Facebook posts by commercial flight attendants describe their experiences working on flights transporting unaccompanied immigrant children to detention facilities.
In mid-June 2018, fanning the uproar over the Trump administration’s policy of separating families detained at the U.S.-Mexico border, a Facebook post allegedly written by a commercial flight attendant painted a heartrending picture of “scared little souls” being flown to a detention facility in the middle of the night.
The text was posted by a Facebook user who identified herself as a coworker of the author:
Copied and pasted from a coworker who worked this flight: Through all the adversities we faced last evening with computer outages, cancellations and delays, nothing prepared me or my crew for 16 passengers. Sixteen. All dressed in black and gray cheap Walmart sweat suits, quietly boarding the 12:30am flight.
Children! Thirty-two scared eyes looking straight forward dazed. We try to speak, yet none speak English.
During the beverage service, one of the crew comes to me in tears. They can’t face these children that have been ripped from their families with a smile.
These children were probably ranging in age from 11, to the most adorable little girl maybe 6 years old. At 2:30 in the morning, deplaned here in Miami not knowing if they will ever see their loved ones again that they were separated from in Phoenix.
Those sweet innocent children, dressed as criminals silently deplaned with the same fear as our initial meeting. Except for the little girl. She looked up at me as she turned left for the main cabin door, with tears of fear streaming down her face. I’m not sure the protocol, but I leaned over hoping to offer some hope, she hugged me, which was returned – much to the scowl and comments from the adult escort.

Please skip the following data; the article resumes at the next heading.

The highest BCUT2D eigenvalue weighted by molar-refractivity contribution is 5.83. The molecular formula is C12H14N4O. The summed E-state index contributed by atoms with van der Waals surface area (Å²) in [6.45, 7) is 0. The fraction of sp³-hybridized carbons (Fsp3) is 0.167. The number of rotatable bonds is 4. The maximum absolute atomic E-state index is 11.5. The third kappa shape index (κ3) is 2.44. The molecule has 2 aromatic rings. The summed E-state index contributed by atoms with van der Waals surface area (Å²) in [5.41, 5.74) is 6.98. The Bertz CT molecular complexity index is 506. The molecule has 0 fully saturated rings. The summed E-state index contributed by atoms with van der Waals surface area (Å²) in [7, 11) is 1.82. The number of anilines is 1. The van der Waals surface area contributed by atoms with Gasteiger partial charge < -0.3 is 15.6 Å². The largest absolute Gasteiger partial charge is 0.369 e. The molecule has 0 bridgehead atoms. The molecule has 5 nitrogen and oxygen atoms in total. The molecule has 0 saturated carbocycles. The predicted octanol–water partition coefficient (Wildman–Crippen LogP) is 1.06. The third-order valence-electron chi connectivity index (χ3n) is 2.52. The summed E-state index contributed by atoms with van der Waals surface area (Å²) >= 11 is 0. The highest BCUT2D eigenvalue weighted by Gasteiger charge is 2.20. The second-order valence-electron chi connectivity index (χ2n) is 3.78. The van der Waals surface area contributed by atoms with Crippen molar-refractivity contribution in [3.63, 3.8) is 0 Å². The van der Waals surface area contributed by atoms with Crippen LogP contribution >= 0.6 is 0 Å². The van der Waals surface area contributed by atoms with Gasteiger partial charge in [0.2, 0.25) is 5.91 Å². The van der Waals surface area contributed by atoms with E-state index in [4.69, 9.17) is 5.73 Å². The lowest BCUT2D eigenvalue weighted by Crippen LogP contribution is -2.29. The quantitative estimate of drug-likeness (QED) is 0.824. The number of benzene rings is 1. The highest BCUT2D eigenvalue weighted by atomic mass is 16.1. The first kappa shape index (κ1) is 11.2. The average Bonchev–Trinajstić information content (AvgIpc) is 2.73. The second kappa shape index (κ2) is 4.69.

I pray that these 16 scared little souls, as well as all the other thousands, find their way to reuniting with their loved ones.
We are trained yearly in hundreds of possible scenarios as attendants. Something like this isn’t remotely one of those. I had only met one of my crew a few years earlier, the rest never. Thank God, we had one another to lean on to not only get through the flight, but also maybe some glimmer of hope for those babies.
In a subsequent post, the Facebook user, Anika Lodzinski, declined to identify her coworker, whom she said was unwilling to risk his job by going public. Nor did she name the airline they both work for (reposts of the text variously named Southwest Airlines or American Airlines as the carrier, but neither company would confirm or deny those claims). Lodzinski told us via e-mail that she had been directed to refer all media questions to her union (the Association of Flight Attendants-CWA).
“The incident did happen,” Lodzinski wrote. She said didn’t expect her post to garner so much attention.
AFA-CWA e-mailed us a statement saying they had confirmed that the Facebook post was real, and written by a flight attendant. Though they would not confirm or comment on any details pertaining to the incident beyond that, AFA-CWA also provided a statement from International President Sara Nelson, who said:
As aviation’s first responders we are charged with the safety, health, and security of the passengers in our care. We are often put in the crosshairs of national debate because aviation is the gateway to the world and our planes are filled with a microcosm of our communities, every gender, culture, age, race and creed. When we see someone in distress we are moved to help them. Flight Attendants have experience ushering migrant children to families or even to deportation from the country. The difference today is the overwhelming American opposition to a new immigration policy that separates families. This national discussion and response is being felt on the planes and discussed among crews. Some are struggling with the question of participating in a process that they feel deeply is immoral. Airlines are often a first point of contact for any public debate on these issues because all of society passes through our aircraft. Communication to crews from the airlines and the government is paramount as tensions are high and Flight Attendants continue to serve as aviation’s first responders.